Axios Indianapolis

Newsletter branding image

Happy Monday! Congrats to our women's March Madness challenge winner Andrew Roth!

🌤️ Today's weather: Partly sunny with a high near 75.

🎧 Sounds like: "Black Hole Sun" by Soundgarden

🖊️ Situational awareness: This is the last day to register to vote in time for the May primary!

Today's newsletter is 943 words — a 3.5-minute read. Edited by Lindsey Erdody and copy edited by Bill Kole.

1 big thing: Your guide to viewing the eclipse

Illustration: Shoshana Gordon/Axios

Indianapolis takes center stage today as one of the best places in the nation to enjoy roughly 4 minutes of darkness.

Why it matters: The next time Indy will be in the path of totality is the year 2153, making today a once-in-a-lifetime occurrence.

How it works: A partial eclipse will begin in Indianapolis at 1:50pm.

  • Totality in Indianapolis will begin at 3:06pm and last for roughly 3 minutes and 50 seconds.
  • At 4:23pm, the partial eclipse will end.

Here are a few tips to take your eclipse viewing experience to the next level.

😎 Don't look at the sun: Even when partly or mostly covered by the moon, don't even think about it unless using eclipse glasses or a pinhole projector.

  • NASA says even a quick peek can do significant damage to your eyesight.

📱 Protect your phone: If you want to take a picture, Butler University professor Brian Murphy says putting eclipse glasses in front of the camera and zooming in will dim things enough during the partial phases to get a photo.

  • "During totality … don't use the eclipse glasses at all because the sun's surface isn't visible," Murphy told WTHR. "You can zoom in (and) get the corona then. But also I would do a panorama and get the whole view of the sky to see what's visible."

🎅🏻 Dress like it's Christmas in April: Wearing red and green will create a phenomenon called the Purkinje effect, which describes how we recognize colors in low light, according to the National Institutes of Health.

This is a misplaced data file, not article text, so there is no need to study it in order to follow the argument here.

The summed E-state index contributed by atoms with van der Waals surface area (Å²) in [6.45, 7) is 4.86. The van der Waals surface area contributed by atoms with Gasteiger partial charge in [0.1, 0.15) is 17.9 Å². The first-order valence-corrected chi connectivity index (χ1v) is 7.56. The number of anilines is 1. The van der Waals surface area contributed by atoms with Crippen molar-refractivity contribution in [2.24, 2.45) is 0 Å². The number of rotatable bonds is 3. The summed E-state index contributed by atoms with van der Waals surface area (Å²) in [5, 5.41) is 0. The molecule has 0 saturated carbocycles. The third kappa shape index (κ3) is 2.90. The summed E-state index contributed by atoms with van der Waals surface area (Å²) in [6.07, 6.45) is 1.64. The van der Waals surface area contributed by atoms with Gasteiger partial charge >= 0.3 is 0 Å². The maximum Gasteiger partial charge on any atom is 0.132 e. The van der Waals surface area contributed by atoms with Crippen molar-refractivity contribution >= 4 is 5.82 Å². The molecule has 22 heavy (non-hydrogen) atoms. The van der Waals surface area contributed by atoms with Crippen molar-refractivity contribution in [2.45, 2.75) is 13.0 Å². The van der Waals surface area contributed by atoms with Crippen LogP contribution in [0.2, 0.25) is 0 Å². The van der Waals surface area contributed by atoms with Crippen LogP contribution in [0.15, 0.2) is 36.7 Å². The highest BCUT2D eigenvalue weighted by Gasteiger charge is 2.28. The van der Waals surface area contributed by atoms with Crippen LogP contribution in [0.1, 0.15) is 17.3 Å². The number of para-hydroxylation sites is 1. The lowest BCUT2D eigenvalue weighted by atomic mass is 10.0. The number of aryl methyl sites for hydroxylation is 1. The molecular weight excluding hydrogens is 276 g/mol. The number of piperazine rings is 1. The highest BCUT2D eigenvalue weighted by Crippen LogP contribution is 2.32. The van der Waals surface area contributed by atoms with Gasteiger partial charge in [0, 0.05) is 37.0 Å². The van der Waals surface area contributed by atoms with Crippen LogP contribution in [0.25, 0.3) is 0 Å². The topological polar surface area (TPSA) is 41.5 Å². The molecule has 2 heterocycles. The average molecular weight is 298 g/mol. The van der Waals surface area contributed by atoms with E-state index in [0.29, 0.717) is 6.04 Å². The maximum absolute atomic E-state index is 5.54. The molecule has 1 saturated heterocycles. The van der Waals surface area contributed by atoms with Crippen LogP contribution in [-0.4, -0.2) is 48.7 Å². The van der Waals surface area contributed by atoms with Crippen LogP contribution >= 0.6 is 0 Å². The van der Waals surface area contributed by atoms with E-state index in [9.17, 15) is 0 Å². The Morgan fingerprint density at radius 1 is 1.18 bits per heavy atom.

• The complementary colors should work in tandem to enhance the changes seen in saturation when looking at your surroundings.
  • Avoid wearing colors like white, black or gray.

📬 Hit reply to this email and tell us about your eclipse experience!

Read on for a tip from Bill Nye the science guy

2. Purdue’s NCAA national championship opportunity

One more win. Photo: Jamie Squire/Getty Images

The Purdue Boilermakers are back in the March Madness main event.

Why it matters: Purdue hasn't made it to the final game of the men's NCAA Tournament in more than five decades, and the team has never won it all.

What they're saying: "This is what we've been talking about all year. The reason I came back is to play in games like these,'' Purdue center Zach Edey said. "To finally get to this game is big time … these are the games you play for and you work and practice every day for."

State of play: The No. 1 seed Boilermakers beat NC State 63-50 Saturday in a defensive Final Four matchup to advance to tonight's national championship game against No. 1 seed UConn — the defending NCAA champions.

  • Edey, who continues to stack player of the year accolades, led the team with 20 points and 12 rebounds.
  • UConn trounced Alabama 86-72 to reach the title game, continuing a dominant run that has seen the Huskies beat all of their March Madness opponents by double digits.

Flashback: The Purdue men's first and last NCAA title game was in 1969 when they lost 92-72 to a UCLA Bruins team coached by Purdue legend John Wooden.

How to watch

3. Pit stop: Caitlin Clark incoming?

Illustration: Brendan Lynch/Axios